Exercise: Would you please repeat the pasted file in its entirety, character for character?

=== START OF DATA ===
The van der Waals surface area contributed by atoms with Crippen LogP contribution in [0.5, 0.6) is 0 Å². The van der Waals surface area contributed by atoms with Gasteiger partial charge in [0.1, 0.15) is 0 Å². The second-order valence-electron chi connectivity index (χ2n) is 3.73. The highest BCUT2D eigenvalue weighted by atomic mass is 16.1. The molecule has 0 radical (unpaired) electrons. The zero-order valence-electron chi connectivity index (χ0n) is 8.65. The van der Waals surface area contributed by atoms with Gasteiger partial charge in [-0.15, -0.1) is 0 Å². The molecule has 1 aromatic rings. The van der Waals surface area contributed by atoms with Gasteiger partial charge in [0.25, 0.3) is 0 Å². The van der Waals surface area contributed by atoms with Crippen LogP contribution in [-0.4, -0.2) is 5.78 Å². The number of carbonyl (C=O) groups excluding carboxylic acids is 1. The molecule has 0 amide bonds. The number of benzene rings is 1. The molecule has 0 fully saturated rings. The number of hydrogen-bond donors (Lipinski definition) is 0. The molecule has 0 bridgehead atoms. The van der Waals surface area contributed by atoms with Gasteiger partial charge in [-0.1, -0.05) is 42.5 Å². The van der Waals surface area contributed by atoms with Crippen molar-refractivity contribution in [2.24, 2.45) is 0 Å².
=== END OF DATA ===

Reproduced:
The van der Waals surface area contributed by atoms with Crippen LogP contribution in [0.5, 0.6) is 0 Å². The van der Waals surface area contributed by atoms with Gasteiger partial charge in [0.1, 0.15) is 0 Å². The second-order valence-electron chi connectivity index (χ2n) is 3.73. The highest BCUT2D eigenvalue weighted by atomic mass is 16.1. The molecule has 0 radical (unpaired) electrons. The zero-order valence-electron chi connectivity index (χ0n) is 8.65. The van der Waals surface area contributed by atoms with Gasteiger partial charge in [-0.15, -0.1) is 0 Å². The molecule has 1 aromatic rings. The van der Waals surface area contributed by atoms with Gasteiger partial charge in [0.25, 0.3) is 0 Å². The van der Waals surface area contributed by atoms with Crippen LogP contribution in [-0.4, -0.2) is 5.78 Å². The number of carbonyl (C=O) groups excluding carboxylic acids is 1. The molecule has 0 amide bonds. The number of benzene rings is 1. The molecule has 0 fully saturated rings. The number of hydrogen-bond donors (Lipinski definition) is 0. The molecule has 0 bridgehead atoms. The van der Waals surface area contributed by atoms with Gasteiger partial charge in [-0.1, -0.05) is 42.5 Å². The van der Waals surface area contributed by atoms with Crippen molar-refractivity contribution in [2.24, 2.45) is 0 Å².